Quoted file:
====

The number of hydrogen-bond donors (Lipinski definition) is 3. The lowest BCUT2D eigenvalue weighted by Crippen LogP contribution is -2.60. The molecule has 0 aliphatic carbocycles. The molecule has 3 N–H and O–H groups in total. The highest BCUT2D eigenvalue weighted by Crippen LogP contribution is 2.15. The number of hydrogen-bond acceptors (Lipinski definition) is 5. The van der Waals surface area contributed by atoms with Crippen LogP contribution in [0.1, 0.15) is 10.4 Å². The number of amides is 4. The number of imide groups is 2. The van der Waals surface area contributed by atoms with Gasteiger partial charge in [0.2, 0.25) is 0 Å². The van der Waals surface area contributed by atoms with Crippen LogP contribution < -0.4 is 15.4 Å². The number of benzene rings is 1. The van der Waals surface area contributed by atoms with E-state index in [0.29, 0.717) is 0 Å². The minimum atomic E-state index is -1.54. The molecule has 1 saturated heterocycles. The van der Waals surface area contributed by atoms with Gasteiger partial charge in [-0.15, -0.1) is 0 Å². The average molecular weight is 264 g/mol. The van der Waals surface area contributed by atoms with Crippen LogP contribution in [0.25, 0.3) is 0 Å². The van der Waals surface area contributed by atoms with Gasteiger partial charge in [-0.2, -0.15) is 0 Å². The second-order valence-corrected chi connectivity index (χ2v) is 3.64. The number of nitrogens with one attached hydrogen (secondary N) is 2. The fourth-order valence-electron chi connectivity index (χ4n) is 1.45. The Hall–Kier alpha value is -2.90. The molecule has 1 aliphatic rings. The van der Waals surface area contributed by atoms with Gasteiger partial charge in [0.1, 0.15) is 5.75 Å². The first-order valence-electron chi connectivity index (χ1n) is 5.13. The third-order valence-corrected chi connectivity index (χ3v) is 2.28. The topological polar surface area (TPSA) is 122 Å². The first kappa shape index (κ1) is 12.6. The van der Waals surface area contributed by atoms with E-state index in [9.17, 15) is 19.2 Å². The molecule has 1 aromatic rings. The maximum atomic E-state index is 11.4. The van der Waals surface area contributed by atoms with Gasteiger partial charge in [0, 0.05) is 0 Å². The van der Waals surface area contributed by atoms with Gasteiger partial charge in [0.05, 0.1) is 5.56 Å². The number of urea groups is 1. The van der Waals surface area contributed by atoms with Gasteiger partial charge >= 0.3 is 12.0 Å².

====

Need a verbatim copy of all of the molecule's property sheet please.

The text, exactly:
The number of hydrogen-bond donors (Lipinski definition) is 3. The lowest BCUT2D eigenvalue weighted by Crippen LogP contribution is -2.60. The molecule has 0 aliphatic carbocycles. The molecule has 3 N–H and O–H groups in total. The highest BCUT2D eigenvalue weighted by Crippen LogP contribution is 2.15. The number of hydrogen-bond acceptors (Lipinski definition) is 5. The van der Waals surface area contributed by atoms with Crippen LogP contribution in [0.1, 0.15) is 10.4 Å². The number of amides is 4. The number of imide groups is 2. The van der Waals surface area contributed by atoms with Gasteiger partial charge in [0.2, 0.25) is 0 Å². The van der Waals surface area contributed by atoms with Crippen LogP contribution < -0.4 is 15.4 Å². The number of benzene rings is 1. The van der Waals surface area contributed by atoms with E-state index in [0.29, 0.717) is 0 Å². The minimum atomic E-state index is -1.54. The molecule has 1 saturated heterocycles. The van der Waals surface area contributed by atoms with Gasteiger partial charge in [-0.15, -0.1) is 0 Å². The average molecular weight is 264 g/mol. The van der Waals surface area contributed by atoms with Crippen LogP contribution in [0.25, 0.3) is 0 Å². The van der Waals surface area contributed by atoms with Gasteiger partial charge in [-0.2, -0.15) is 0 Å². The second-order valence-corrected chi connectivity index (χ2v) is 3.64. The number of nitrogens with one attached hydrogen (secondary N) is 2. The fourth-order valence-electron chi connectivity index (χ4n) is 1.45. The Hall–Kier alpha value is -2.90. The molecule has 1 aliphatic rings. The van der Waals surface area contributed by atoms with Gasteiger partial charge in [0.1, 0.15) is 5.75 Å². The first-order valence-electron chi connectivity index (χ1n) is 5.13. The third-order valence-corrected chi connectivity index (χ3v) is 2.28. The topological polar surface area (TPSA) is 122 Å². The first kappa shape index (κ1) is 12.6. The van der Waals surface area contributed by atoms with E-state index in [9.17, 15) is 19.2 Å². The molecule has 1 aromatic rings. The maximum atomic E-state index is 11.4. The van der Waals surface area contributed by atoms with Gasteiger partial charge in [0, 0.05) is 0 Å². The van der Waals surface area contributed by atoms with Gasteiger partial charge in [0.05, 0.1) is 5.56 Å². The number of urea groups is 1. The van der Waals surface area contributed by atoms with Gasteiger partial charge >= 0.3 is 12.0 Å².